The Andy Pandy diaper is an intriguing option for parents concerned about the environment, as it earned the highest score in our review (along with Nature Babycare for eco-friendliness. Andy Pandy has made significant efforts to create a more environmentally friendly and health diaper for baby compared to the competition. This diaper is also good at handling leaks, but it struggled to keep liquids locked away and performed poorly in our tests for absorption. Unfortunately, the higher price and poor absorption results override any other benefits of this diaper and make it an option we think can do better.
Andy Pandy Review
Pros: Eco-friendly, few leaks, comfy
Cons: Price, poor absorption, not very durable
Manufacturer: Andy Pandy Kids
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Our Analysis and Test Results
Andy Pandy is a part of the Hansen Kids LLC company, as a small owner-operated business located in Michigan. The company is inspired by their love of family and the planet and strive to create environmentally friendly and safe products for children. In 2013, the Hansen family released their dream diaper, the Andy Pandy Premium Bamboo disposable diapers after years of research and testing to create a quality, eco-friendly product.
In overall performance, Andy Pandy scored below average overall despite some higher scores in metrics like Ecology and Leakage.
This diaper scored well for leakage with a 7 of 10 in our tests. The high for leakage is only 8 so this diaper is only one point below the high. In our tests, we had minimal to no leaking during testing but some Amazon reviewers did experience some leaking during normal use which impacted the leakage score. This score is still good, but the competing green diaper, Nature Babycare earned an 8.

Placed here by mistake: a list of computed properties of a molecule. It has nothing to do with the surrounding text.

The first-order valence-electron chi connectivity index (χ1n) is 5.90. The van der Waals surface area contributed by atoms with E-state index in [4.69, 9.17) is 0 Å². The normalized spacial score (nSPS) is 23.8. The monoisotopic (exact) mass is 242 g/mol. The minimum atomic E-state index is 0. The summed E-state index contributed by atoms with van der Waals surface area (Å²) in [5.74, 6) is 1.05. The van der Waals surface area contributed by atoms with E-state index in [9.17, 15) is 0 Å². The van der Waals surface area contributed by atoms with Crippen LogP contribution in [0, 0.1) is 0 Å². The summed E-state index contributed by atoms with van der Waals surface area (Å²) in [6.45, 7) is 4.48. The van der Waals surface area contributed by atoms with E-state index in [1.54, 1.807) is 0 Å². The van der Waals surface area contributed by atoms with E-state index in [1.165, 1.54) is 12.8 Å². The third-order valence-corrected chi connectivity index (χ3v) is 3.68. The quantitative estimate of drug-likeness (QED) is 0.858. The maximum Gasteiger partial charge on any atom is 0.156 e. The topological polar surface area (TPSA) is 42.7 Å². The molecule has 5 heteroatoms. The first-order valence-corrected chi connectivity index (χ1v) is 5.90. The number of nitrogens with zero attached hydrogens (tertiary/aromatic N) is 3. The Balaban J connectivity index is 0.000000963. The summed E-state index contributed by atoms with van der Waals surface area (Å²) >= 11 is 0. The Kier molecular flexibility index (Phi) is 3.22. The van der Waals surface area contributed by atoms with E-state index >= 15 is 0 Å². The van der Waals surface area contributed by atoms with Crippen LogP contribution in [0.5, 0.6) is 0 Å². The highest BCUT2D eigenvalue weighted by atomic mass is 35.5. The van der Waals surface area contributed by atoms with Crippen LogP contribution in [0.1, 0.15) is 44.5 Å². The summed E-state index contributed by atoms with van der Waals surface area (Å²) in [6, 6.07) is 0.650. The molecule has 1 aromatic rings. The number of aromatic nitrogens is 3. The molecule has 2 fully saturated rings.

We also loved the efforts this brand has made to create an eco-friendly diaper with nods to baby health as well. This diaper uses renewable bamboo for the outside and inside covers raised with no pesticides or chemicals, it is totally chlorine free (TCF), and biodegradable under the right conditions. This diaper is latex, dye, perfume, alcohol, preservatives, phthalates, PVC, TBT and Antioxidant free. It does have an aloe liner, which is akin to a lotion additive in our opinion and a pH strip for wetness indicating.
The Andy Pandy diaper is also comfortable with soft fabric and non-abrasive tabs and elastic. It earned a 7 of 10 for comfort with the top scoring diapers earning 8s. Sadly for the Andy Pandy, the comfort factor might have caused a poor durability problem not found in all of the cozy competition (see dislikes below)
Unfortunately, this diaper did not score well in our tests for absorption with a score of only 2 of 10. This means that liquids don't get trapped in the diaper core and could either run off or sit wet against baby's tushie causing irritation or possible diaper rash. This is a key functional feature of a diaper along with preventing leaks and it is hard to love a diaper with an absorption score this low. Nature Babycare is another eco-friendly diaper that scored a 10 of 10 for absorption, proving a diaper can be green and function well.
This diaper is also not very durable. Compared to the 23 other options we tested, this diaper only earned a 3 of 10 for durability as it seems fragile and the backing falls apart. Our research also indicated that some users had trouble with faulty tabs and leaking SAP (the portion of the diaper that collects and traps liquids and looks something like Jello when full). A diaper doesn't have to have a very long life, and we suspect the attempt at being biodegradable has left this product on the thinner side, but it should last between diaper changes so you don't end up with a mess on your hands.
Andy Pandy is a cool diaper with a great attempt at being eco-friendly and still effective. This diaper hits the mark for Earth-friendliness and baby health, but it misses the boat for absorption and durability making it a no-go no matter how much we love the impressive leakage score and cozy feel. While being eco-friendly is important, Nature Babycare gets the job done in that department with better scores for leaks and absorption than the Andy Pandy, though both suffer in the durability metric.
— Juliet Spurrier, MD & Wendy Schmitz